When it comes to reducing hospital readmissions, financial penalties work

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(Illustration by Michael S. Helfenbein)

Hospitals that were financially penalized for too many readmissions were more likely than non-penalized institutions to subsequently reduce readmissions for all conditions, according to a new study by Yale School of Medicine researchers and colleagues in the Journal of the American Medical Association.

Reducing readmissions has become a national priority. The Hospital Readmission Reduction Program (HRRP) was enacted as part of the Patient Protection and Affordable Care Act and imposed financial penalties beginning in Oct. 2012 for hospitals with higher-than-expected readmissions for three conditions: acute myocardial infarction (AMI; heart attack), congestive heart failure, and pneumonia among fee-for-service Medicare beneficiaries.

Since the program began, thousands of hospitals have been subjected to nearly $1 billion in penalties for not reducing readmissions. To determine whether these penalties resulted in fewer readmissions for the three target conditions, as well as for all conditions, Dr. Nihar R. Desai, assistant professor of medicine at Yale School of Medicine and colleagues looked at Medicare data from 2008 and 2015.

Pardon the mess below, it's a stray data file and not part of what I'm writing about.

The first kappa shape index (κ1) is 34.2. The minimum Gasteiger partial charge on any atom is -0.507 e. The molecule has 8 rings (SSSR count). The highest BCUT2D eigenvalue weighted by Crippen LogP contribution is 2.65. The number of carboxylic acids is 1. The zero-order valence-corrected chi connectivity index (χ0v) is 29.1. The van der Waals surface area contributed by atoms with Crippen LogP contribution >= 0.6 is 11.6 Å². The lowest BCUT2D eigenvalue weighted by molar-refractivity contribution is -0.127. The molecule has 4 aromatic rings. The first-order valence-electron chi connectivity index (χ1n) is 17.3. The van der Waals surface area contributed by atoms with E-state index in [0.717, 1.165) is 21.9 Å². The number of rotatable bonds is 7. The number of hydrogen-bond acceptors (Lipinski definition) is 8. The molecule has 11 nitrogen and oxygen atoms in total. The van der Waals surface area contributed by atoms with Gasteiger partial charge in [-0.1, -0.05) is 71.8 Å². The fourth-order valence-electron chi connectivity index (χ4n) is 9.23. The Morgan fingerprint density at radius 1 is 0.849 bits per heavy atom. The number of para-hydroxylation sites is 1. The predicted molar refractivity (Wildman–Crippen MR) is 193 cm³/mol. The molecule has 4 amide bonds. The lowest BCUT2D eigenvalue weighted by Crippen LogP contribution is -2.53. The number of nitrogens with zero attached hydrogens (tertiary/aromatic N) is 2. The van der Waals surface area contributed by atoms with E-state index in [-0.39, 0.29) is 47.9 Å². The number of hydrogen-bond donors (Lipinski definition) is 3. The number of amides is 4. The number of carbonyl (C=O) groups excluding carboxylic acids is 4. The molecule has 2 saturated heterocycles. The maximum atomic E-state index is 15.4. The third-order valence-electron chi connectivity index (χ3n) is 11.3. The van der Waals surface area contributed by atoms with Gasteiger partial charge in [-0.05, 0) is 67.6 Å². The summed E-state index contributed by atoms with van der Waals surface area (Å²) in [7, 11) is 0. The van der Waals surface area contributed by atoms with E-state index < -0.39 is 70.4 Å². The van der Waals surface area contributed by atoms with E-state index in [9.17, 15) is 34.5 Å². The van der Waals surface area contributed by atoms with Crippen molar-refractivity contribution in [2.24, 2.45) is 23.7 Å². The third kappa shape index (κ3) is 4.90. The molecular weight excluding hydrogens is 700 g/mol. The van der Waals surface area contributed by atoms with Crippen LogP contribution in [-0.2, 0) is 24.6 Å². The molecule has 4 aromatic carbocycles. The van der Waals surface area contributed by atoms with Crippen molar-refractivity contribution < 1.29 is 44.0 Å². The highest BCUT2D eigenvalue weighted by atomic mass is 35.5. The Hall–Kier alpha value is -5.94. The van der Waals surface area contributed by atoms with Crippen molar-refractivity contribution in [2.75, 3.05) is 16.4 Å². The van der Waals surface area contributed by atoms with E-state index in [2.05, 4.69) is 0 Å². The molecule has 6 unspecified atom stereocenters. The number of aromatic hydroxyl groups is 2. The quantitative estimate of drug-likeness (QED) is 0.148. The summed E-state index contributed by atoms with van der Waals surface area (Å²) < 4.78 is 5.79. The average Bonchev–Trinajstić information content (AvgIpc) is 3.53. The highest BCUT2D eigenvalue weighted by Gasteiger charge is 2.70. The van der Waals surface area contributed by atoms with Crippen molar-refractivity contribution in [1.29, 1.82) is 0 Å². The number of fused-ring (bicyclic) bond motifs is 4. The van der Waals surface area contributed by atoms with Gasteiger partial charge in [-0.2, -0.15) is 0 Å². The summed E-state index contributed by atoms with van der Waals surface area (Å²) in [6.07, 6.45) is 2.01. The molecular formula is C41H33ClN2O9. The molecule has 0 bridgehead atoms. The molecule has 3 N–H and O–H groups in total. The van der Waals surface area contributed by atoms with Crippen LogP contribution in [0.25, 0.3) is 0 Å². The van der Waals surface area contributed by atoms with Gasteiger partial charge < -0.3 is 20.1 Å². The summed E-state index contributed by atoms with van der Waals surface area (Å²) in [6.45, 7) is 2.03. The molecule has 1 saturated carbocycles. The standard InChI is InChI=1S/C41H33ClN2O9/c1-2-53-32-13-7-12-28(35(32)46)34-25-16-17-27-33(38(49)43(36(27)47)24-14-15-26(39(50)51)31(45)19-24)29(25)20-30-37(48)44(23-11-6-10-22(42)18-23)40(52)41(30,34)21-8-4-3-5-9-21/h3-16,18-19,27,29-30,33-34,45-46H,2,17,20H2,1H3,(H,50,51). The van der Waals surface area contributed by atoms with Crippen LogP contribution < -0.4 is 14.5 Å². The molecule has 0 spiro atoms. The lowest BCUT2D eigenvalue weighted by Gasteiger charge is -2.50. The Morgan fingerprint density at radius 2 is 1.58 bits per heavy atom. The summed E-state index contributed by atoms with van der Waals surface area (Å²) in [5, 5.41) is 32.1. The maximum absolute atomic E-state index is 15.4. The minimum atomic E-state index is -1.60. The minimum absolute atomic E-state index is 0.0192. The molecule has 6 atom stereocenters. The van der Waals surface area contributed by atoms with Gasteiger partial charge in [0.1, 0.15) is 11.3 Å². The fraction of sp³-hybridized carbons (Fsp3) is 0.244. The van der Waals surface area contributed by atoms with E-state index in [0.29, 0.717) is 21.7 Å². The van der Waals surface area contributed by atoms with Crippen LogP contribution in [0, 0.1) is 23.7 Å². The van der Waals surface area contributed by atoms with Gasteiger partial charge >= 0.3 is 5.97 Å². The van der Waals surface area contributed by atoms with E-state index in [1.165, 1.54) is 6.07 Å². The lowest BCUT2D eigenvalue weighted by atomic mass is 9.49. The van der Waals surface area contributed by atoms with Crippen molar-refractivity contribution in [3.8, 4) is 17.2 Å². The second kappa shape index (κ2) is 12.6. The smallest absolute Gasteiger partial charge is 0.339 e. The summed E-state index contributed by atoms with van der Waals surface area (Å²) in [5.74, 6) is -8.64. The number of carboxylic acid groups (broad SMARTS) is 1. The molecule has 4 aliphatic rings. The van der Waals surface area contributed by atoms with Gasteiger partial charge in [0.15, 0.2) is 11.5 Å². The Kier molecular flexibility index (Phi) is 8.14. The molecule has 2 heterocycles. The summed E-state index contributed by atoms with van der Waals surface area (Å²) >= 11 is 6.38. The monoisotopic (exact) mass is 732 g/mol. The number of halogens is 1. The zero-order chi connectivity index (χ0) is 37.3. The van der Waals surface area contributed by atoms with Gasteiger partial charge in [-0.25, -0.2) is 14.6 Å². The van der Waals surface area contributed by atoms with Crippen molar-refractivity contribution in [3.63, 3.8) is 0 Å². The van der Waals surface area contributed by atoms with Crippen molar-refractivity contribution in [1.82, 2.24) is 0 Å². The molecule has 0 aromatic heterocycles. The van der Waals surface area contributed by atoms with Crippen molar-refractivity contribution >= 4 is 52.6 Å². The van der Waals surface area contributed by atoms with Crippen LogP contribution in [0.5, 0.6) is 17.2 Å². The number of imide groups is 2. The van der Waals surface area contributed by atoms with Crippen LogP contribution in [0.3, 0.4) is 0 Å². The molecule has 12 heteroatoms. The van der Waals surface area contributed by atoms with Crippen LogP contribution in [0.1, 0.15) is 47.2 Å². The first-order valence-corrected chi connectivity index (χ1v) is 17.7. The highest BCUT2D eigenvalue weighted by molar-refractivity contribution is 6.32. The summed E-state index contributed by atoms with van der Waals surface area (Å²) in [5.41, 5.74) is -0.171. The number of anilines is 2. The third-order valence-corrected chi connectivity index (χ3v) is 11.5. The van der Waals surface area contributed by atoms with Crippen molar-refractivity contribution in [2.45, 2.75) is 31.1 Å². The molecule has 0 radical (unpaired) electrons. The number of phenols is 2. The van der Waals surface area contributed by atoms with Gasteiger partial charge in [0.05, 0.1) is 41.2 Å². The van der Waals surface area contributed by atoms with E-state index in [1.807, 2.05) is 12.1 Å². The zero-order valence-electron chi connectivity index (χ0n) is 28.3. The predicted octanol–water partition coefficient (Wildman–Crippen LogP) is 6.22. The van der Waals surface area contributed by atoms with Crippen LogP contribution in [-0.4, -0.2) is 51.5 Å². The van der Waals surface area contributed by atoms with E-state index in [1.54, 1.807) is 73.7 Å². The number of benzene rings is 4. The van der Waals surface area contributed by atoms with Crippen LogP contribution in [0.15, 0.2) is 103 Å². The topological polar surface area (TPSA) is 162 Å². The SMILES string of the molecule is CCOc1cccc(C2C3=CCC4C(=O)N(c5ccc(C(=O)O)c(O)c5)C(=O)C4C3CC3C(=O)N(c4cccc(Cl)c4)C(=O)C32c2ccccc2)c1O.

“We found that hospitals that were not subject to penalties under HRRP also reduced readmissions across all conditions, but the hospitals that were penalized under HRRP had more significant reductions in readmissions across all conditions, and even larger reductions for the target conditions that were the basis of the penalty,” said Desai.

Desai said that hospitals seem to have responded to these external policy initiatives, indicating that they indeed work, but he noted that readmission reductions have plateaued since the initial push.

“We know that not all readmissions are preventable, but we are also looking for ways to improve readmission numbers even further,” said Desai. “We’re exploring whether additional reductions in readmissions are attainable and feasible and what kind of policy environment would be needed to foster those additional reductions.”

Other authors on the study included Dr. Joseph S. Ross, Ji Young Kwon, Jeph Herrin, Dr. Kumar Dharmarjaran, Dr. Susannah Bernheim, Dr. Harlan M. Krumholz, and Dr. Leora I. Horwitz.

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